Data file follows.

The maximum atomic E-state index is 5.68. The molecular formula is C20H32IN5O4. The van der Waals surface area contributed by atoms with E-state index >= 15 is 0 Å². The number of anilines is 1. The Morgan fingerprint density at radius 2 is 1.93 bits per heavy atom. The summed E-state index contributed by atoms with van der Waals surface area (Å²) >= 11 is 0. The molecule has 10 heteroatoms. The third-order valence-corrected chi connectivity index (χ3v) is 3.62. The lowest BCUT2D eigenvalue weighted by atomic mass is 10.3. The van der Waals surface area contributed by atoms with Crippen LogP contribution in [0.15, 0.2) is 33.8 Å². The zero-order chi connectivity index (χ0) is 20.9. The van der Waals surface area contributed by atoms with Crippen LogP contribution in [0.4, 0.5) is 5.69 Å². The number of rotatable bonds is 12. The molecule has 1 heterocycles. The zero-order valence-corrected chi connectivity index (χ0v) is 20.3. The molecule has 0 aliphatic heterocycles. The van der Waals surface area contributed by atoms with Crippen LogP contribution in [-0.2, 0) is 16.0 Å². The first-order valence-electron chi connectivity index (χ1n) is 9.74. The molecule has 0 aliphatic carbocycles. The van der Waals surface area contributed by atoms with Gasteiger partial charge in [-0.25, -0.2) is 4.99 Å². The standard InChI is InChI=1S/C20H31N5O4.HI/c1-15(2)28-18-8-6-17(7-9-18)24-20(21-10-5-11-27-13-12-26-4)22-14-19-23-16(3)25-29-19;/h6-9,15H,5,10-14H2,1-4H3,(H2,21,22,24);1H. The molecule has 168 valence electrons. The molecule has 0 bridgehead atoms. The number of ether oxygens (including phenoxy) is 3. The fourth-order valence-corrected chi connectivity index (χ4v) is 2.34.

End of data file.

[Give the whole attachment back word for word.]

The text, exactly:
The maximum atomic E-state index is 5.68. The molecular formula is C20H32IN5O4. The van der Waals surface area contributed by atoms with E-state index >= 15 is 0 Å². The number of anilines is 1. The Morgan fingerprint density at radius 2 is 1.93 bits per heavy atom. The summed E-state index contributed by atoms with van der Waals surface area (Å²) >= 11 is 0. The molecule has 10 heteroatoms. The third-order valence-corrected chi connectivity index (χ3v) is 3.62. The lowest BCUT2D eigenvalue weighted by atomic mass is 10.3. The van der Waals surface area contributed by atoms with Crippen LogP contribution in [0.15, 0.2) is 33.8 Å². The zero-order chi connectivity index (χ0) is 20.9. The van der Waals surface area contributed by atoms with Crippen LogP contribution in [0.4, 0.5) is 5.69 Å². The number of rotatable bonds is 12. The molecule has 1 heterocycles. The zero-order valence-corrected chi connectivity index (χ0v) is 20.3. The molecule has 0 aliphatic heterocycles. The van der Waals surface area contributed by atoms with Crippen LogP contribution in [-0.2, 0) is 16.0 Å². The first-order valence-electron chi connectivity index (χ1n) is 9.74. The molecule has 0 aliphatic carbocycles. The van der Waals surface area contributed by atoms with Gasteiger partial charge in [-0.25, -0.2) is 4.99 Å². The standard InChI is InChI=1S/C20H31N5O4.HI/c1-15(2)28-18-8-6-17(7-9-18)24-20(21-10-5-11-27-13-12-26-4)22-14-19-23-16(3)25-29-19;/h6-9,15H,5,10-14H2,1-4H3,(H2,21,22,24);1H. The molecule has 168 valence electrons. The molecule has 0 bridgehead atoms. The number of ether oxygens (including phenoxy) is 3. The fourth-order valence-corrected chi connectivity index (χ4v) is 2.34.